Résumés disponibles (92) :

DEVULDER Justine (UMR8204-U1019 éq. 13 - Catherine DUEZ)
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@mail :  catherine.duez@pasteur-lille.fr      tél. :  0320877105


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Titre de la communication :
Impaired activation of Natural Killer cells from severe asthmatics by pathogen-like molecules
Auteurs (et leurs adresses) de la communication :
Justine DEVULDER1, Valérie Ledroit1, Philippe Marquillies1, Cécile Chenivesse1,2, Stéphanie Fry2, Anne Tsicopoulos1,2, Catherine Duez1 1Center for Infection and Immunity of Lille, UMR8204, U1019, Institut Pasteur de Lille, France 2CHRU Lille, France
Résumé de la communication :
Severe or therapy resistant asthma is increasingly recognized as a major unmet need. Severe asthmatics suffer from frequent exacerbations mainly caused by viruses. Natural Killer (NK) cells are innate lymphocytes capable of lysing virus-infected cells, and regulating the immune response through cytokine production or interaction with other immune cells. Their role in asthma and its exacerbations is suggested by very few studies. Our hypothesis is that NK cells from severe asthmatics may present a dysfunction in their response to microbial agents. Our objective was to evaluate the effect of pathogens or molecules mimicking pathogens on NK cell function.
Peripheral Blood Mononuclear Cells (PBMC) from healthy subjects or severe asthmatics were stimulated for 24 hours with microbes or molecules mimicking microbes : interleukin (IL)-12 plus IL-15 (as positive control stimulating NK cells), polyIC (agonist for Toll-like receptor (TLR) 3), CpG (agonist for TLR9), R848 (agonist for TLR7/8), FSL1 (agonist for TLR2/6), hemagglutinin A of influenza (HA, ligand for NKp46 expressed by NK cells) and human rhinovirus (HRV)2b. We analyzed NK cell activation, cytotoxicity and cytokine expression by flow cytometry. The concentration of several cytokines was measured in PBMC supernatant by LuminexTM.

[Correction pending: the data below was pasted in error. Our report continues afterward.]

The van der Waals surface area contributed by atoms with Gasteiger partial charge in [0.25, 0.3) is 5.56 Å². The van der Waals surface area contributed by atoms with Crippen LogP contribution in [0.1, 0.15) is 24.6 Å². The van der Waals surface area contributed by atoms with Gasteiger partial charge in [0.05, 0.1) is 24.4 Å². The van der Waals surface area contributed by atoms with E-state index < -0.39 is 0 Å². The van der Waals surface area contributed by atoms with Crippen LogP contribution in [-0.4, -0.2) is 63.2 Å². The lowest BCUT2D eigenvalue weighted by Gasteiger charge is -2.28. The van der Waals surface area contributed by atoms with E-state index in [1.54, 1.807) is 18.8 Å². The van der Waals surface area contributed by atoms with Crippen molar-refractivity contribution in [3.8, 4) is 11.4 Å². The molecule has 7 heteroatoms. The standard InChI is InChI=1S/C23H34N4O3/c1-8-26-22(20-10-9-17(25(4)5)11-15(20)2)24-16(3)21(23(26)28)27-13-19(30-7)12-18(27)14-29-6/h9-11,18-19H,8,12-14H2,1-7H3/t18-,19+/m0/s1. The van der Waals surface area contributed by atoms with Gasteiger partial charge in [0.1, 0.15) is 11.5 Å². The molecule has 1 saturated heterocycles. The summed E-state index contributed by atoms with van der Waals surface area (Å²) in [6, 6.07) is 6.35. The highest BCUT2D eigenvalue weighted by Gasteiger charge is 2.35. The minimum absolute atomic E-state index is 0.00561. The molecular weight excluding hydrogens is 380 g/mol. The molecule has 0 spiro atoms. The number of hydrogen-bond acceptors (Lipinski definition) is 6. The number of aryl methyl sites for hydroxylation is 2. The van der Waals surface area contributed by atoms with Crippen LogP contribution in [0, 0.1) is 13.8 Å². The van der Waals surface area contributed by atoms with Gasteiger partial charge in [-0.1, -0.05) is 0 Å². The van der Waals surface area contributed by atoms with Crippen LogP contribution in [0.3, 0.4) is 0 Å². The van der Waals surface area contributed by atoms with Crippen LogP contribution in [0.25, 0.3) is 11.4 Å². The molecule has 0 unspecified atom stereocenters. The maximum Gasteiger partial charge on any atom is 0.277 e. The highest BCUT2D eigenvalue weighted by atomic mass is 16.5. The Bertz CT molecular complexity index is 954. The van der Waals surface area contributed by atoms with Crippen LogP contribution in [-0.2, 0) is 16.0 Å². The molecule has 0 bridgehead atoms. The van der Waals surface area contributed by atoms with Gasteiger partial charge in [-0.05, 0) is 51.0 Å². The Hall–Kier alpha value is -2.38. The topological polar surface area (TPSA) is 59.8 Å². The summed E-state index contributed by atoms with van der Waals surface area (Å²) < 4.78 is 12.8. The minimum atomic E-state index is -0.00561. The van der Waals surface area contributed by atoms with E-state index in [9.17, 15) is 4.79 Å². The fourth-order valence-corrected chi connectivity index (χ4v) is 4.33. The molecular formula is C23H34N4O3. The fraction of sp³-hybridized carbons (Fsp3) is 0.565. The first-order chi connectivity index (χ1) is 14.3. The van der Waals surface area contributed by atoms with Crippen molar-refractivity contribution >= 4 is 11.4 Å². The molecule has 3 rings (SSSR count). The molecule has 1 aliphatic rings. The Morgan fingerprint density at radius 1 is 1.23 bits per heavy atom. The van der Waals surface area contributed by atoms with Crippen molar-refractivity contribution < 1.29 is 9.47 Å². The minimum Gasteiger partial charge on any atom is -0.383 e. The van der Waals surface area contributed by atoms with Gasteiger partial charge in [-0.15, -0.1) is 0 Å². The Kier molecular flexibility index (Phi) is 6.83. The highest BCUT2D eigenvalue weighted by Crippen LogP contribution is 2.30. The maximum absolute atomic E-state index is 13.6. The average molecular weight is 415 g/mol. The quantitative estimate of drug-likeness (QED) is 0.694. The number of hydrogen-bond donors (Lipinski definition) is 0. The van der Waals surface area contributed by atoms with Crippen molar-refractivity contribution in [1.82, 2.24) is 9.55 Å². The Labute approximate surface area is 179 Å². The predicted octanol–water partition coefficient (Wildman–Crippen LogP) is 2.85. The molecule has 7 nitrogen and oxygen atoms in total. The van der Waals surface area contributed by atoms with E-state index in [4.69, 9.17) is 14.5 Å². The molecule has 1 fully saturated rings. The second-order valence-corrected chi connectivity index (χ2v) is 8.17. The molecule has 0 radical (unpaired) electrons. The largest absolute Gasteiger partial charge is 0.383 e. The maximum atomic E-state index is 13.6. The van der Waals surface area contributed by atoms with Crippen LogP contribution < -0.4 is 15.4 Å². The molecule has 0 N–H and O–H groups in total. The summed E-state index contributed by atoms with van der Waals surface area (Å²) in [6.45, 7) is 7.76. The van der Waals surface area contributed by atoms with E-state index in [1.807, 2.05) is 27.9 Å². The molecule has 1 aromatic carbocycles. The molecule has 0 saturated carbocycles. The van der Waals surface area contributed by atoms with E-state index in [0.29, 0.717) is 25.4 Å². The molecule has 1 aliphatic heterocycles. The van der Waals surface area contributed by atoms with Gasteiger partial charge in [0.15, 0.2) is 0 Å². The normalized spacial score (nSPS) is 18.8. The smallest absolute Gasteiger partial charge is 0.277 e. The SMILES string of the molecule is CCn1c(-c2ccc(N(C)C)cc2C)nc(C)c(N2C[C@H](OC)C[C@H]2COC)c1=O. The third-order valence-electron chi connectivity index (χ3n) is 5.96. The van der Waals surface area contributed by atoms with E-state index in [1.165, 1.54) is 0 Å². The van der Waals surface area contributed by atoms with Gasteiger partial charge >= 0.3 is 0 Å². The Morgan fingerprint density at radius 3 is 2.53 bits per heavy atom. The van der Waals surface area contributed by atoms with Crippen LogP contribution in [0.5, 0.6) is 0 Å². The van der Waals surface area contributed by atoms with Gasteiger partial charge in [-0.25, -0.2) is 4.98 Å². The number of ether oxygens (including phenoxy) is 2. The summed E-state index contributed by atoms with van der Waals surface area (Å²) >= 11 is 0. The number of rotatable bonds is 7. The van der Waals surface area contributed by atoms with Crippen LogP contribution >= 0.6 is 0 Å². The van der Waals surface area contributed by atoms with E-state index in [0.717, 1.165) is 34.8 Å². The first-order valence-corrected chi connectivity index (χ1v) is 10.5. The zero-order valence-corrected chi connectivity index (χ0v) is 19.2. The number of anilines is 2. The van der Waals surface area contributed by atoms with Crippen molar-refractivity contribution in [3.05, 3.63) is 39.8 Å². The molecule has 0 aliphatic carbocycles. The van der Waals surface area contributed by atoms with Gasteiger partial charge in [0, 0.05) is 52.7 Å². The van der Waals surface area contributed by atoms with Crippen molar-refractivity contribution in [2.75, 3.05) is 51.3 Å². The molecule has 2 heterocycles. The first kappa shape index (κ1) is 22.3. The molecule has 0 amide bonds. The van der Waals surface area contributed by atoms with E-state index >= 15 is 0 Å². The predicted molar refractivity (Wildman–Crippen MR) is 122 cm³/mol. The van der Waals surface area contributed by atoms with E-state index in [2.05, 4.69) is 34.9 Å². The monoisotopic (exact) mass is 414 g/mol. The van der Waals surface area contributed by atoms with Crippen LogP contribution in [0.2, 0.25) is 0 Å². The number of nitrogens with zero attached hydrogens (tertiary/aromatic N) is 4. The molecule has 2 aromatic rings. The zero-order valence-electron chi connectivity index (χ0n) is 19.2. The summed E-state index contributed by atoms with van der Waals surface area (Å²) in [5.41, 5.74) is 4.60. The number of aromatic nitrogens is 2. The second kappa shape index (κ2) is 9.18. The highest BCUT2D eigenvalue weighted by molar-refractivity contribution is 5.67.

We observed no difference in the number of NK cells between severe asthmatic patients and healthy subjects. We showed that stimulation of PBMC with PolyIC, CpG, R848 and HRV2b increased the expression of CD69 and CD107 on NK cell surface, suggesting NK cell activation and degranulation. However, the expression of CD107 and CD69 was lower in NK cells from severe asthmatics, suggesting a defect in NK cell function. The stimulation with IL-12 plus IL-15 mainly activates NK cells, and induces increased IFN-γ expression in NK cells. The expression of IFN-γ was lower in NK cells from severe asthmatics compared with NK cells from healthy subjects, which is another argument in favor of intrinsic dysfunction of NK cells from severe asthmatic patients. The concentration of IFN-γ measured in culture supernatant in response to IL-12 plus IL-15 or R848 paralleled the intracellular staining, even if other cells among PBMC may produce IFN-γ. Finally the concentration of IL-6, a cytokine potentially involved in asthma severity, was higher in culture supernatants from severe asthmatics compared with controls, whatever the stimulation. The role of NK cells in the production of IL-6 remains to be investigated.
Therefore, we showed that NK cells from severe asthmatics are less cytotoxic than NK cells from healthy subjects, suggesting a defect in NK cell function. The rest of the project will allow us to determine if this defect comes from an intrinsic default of NK cells or from a dysfunction in their interaction with other immune cells.

DEVULDER Justine (UMR8204-U1019 éq. 13 - Catherine DUEZ)